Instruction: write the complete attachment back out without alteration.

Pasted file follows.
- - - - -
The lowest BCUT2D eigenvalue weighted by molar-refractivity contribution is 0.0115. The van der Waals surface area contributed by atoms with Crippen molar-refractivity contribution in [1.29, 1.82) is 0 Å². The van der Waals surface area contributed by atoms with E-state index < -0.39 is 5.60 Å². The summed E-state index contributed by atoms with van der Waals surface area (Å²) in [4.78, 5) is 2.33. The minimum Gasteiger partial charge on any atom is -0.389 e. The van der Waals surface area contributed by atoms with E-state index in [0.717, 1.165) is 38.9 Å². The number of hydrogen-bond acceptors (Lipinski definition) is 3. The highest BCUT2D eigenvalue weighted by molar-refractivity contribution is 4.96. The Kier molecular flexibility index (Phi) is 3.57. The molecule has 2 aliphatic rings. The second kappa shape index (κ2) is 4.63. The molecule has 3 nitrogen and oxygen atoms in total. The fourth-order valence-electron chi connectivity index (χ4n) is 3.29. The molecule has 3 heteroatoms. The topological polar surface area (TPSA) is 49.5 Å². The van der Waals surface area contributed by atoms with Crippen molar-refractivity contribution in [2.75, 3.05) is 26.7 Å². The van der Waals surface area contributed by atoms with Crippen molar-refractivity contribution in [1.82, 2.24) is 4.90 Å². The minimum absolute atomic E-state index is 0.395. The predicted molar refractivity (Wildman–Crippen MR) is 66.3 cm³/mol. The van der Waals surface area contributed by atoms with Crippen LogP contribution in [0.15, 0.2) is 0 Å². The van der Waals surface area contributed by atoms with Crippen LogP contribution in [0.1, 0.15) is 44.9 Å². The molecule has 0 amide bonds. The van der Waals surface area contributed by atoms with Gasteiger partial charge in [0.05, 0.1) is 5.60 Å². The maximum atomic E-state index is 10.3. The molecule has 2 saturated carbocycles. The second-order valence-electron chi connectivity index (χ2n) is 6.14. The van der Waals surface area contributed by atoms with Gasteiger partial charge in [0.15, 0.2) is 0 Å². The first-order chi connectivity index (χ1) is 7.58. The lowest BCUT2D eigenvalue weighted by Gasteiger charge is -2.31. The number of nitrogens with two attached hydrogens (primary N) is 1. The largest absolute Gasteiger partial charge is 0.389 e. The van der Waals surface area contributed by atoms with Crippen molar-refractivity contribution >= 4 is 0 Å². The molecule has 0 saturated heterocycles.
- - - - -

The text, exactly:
The lowest BCUT2D eigenvalue weighted by molar-refractivity contribution is 0.0115. The van der Waals surface area contributed by atoms with Crippen molar-refractivity contribution in [1.29, 1.82) is 0 Å². The van der Waals surface area contributed by atoms with E-state index < -0.39 is 5.60 Å². The summed E-state index contributed by atoms with van der Waals surface area (Å²) in [4.78, 5) is 2.33. The minimum Gasteiger partial charge on any atom is -0.389 e. The van der Waals surface area contributed by atoms with E-state index in [0.717, 1.165) is 38.9 Å². The number of hydrogen-bond acceptors (Lipinski definition) is 3. The highest BCUT2D eigenvalue weighted by molar-refractivity contribution is 4.96. The Kier molecular flexibility index (Phi) is 3.57. The molecule has 2 aliphatic rings. The second kappa shape index (κ2) is 4.63. The molecule has 3 nitrogen and oxygen atoms in total. The fourth-order valence-electron chi connectivity index (χ4n) is 3.29. The molecule has 3 heteroatoms. The topological polar surface area (TPSA) is 49.5 Å². The van der Waals surface area contributed by atoms with Crippen molar-refractivity contribution in [2.75, 3.05) is 26.7 Å². The van der Waals surface area contributed by atoms with Crippen molar-refractivity contribution in [1.82, 2.24) is 4.90 Å². The minimum absolute atomic E-state index is 0.395. The predicted molar refractivity (Wildman–Crippen MR) is 66.3 cm³/mol. The van der Waals surface area contributed by atoms with Crippen LogP contribution in [0.15, 0.2) is 0 Å². The van der Waals surface area contributed by atoms with Crippen LogP contribution in [0.1, 0.15) is 44.9 Å². The molecule has 0 amide bonds. The van der Waals surface area contributed by atoms with Gasteiger partial charge in [0.05, 0.1) is 5.60 Å². The maximum atomic E-state index is 10.3. The molecule has 2 saturated carbocycles. The second-order valence-electron chi connectivity index (χ2n) is 6.14. The van der Waals surface area contributed by atoms with Gasteiger partial charge in [0.15, 0.2) is 0 Å². The first-order chi connectivity index (χ1) is 7.58. The lowest BCUT2D eigenvalue weighted by Gasteiger charge is -2.31. The number of nitrogens with two attached hydrogens (primary N) is 1. The largest absolute Gasteiger partial charge is 0.389 e. The van der Waals surface area contributed by atoms with Crippen molar-refractivity contribution >= 4 is 0 Å². The molecule has 0 saturated heterocycles.